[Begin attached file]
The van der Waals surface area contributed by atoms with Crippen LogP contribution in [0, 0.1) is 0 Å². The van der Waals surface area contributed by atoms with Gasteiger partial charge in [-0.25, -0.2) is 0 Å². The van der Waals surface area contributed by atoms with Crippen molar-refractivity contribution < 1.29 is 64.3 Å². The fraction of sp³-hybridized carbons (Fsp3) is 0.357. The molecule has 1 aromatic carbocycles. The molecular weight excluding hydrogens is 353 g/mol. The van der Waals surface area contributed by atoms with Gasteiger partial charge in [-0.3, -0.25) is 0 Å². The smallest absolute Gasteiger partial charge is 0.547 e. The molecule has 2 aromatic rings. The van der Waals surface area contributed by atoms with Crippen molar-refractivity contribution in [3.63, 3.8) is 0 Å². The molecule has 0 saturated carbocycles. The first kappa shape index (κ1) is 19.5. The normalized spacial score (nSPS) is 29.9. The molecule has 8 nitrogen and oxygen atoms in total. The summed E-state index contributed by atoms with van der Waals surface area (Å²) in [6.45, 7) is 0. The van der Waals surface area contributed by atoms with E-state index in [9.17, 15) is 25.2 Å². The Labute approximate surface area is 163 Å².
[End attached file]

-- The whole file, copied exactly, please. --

The van der Waals surface area contributed by atoms with Crippen LogP contribution in [0, 0.1) is 0 Å². The van der Waals surface area contributed by atoms with Gasteiger partial charge in [-0.25, -0.2) is 0 Å². The van der Waals surface area contributed by atoms with Crippen molar-refractivity contribution < 1.29 is 64.3 Å². The fraction of sp³-hybridized carbons (Fsp3) is 0.357. The molecule has 1 aromatic carbocycles. The molecular weight excluding hydrogens is 353 g/mol. The van der Waals surface area contributed by atoms with Gasteiger partial charge in [-0.3, -0.25) is 0 Å². The smallest absolute Gasteiger partial charge is 0.547 e. The molecule has 2 aromatic rings. The van der Waals surface area contributed by atoms with Crippen molar-refractivity contribution in [3.63, 3.8) is 0 Å². The molecule has 0 saturated carbocycles. The first kappa shape index (κ1) is 19.5. The normalized spacial score (nSPS) is 29.9. The molecule has 8 nitrogen and oxygen atoms in total. The summed E-state index contributed by atoms with van der Waals surface area (Å²) in [6.45, 7) is 0. The van der Waals surface area contributed by atoms with E-state index in [9.17, 15) is 25.2 Å². The Labute approximate surface area is 163 Å².